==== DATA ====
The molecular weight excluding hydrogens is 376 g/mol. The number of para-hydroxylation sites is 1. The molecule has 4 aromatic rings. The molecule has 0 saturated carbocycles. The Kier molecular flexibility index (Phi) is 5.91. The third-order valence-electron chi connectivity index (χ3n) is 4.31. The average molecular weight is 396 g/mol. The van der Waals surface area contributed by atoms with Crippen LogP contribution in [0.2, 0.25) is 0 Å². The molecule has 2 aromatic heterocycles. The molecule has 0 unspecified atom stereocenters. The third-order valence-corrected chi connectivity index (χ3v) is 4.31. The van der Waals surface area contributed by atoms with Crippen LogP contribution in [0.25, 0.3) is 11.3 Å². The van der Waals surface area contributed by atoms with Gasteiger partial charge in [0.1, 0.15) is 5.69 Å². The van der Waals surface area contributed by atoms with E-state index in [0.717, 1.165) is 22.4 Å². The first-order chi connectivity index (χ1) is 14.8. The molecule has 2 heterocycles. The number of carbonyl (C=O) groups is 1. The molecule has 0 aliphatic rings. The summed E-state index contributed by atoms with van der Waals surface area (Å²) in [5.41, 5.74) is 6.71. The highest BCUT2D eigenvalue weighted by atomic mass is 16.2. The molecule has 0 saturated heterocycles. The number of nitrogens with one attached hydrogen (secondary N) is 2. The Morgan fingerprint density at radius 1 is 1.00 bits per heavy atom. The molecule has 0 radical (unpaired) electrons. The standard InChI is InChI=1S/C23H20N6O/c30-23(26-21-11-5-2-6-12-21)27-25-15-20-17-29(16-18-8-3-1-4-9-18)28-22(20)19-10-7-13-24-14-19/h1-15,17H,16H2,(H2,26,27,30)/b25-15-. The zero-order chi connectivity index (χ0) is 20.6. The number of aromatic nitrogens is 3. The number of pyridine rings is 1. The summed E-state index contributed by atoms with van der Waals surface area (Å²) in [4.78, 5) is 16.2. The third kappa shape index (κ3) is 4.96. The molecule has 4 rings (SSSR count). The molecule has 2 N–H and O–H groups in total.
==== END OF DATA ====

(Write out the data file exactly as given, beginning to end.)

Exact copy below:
The molecular weight excluding hydrogens is 376 g/mol. The number of para-hydroxylation sites is 1. The molecule has 4 aromatic rings. The molecule has 0 saturated carbocycles. The Kier molecular flexibility index (Phi) is 5.91. The third-order valence-electron chi connectivity index (χ3n) is 4.31. The average molecular weight is 396 g/mol. The van der Waals surface area contributed by atoms with Crippen LogP contribution in [0.2, 0.25) is 0 Å². The molecule has 2 aromatic heterocycles. The molecule has 0 unspecified atom stereocenters. The third-order valence-corrected chi connectivity index (χ3v) is 4.31. The van der Waals surface area contributed by atoms with Crippen LogP contribution in [0.25, 0.3) is 11.3 Å². The van der Waals surface area contributed by atoms with Gasteiger partial charge in [0.1, 0.15) is 5.69 Å². The van der Waals surface area contributed by atoms with E-state index in [0.717, 1.165) is 22.4 Å². The first-order chi connectivity index (χ1) is 14.8. The molecule has 2 heterocycles. The number of carbonyl (C=O) groups is 1. The molecule has 0 aliphatic rings. The summed E-state index contributed by atoms with van der Waals surface area (Å²) in [5.41, 5.74) is 6.71. The highest BCUT2D eigenvalue weighted by atomic mass is 16.2. The molecule has 0 saturated heterocycles. The number of nitrogens with one attached hydrogen (secondary N) is 2. The Morgan fingerprint density at radius 1 is 1.00 bits per heavy atom. The molecule has 0 radical (unpaired) electrons. The standard InChI is InChI=1S/C23H20N6O/c30-23(26-21-11-5-2-6-12-21)27-25-15-20-17-29(16-18-8-3-1-4-9-18)28-22(20)19-10-7-13-24-14-19/h1-15,17H,16H2,(H2,26,27,30)/b25-15-. The zero-order chi connectivity index (χ0) is 20.6. The number of aromatic nitrogens is 3. The number of pyridine rings is 1. The summed E-state index contributed by atoms with van der Waals surface area (Å²) in [4.78, 5) is 16.2. The third kappa shape index (κ3) is 4.96. The molecule has 4 rings (SSSR count). The molecule has 2 N–H and O–H groups in total.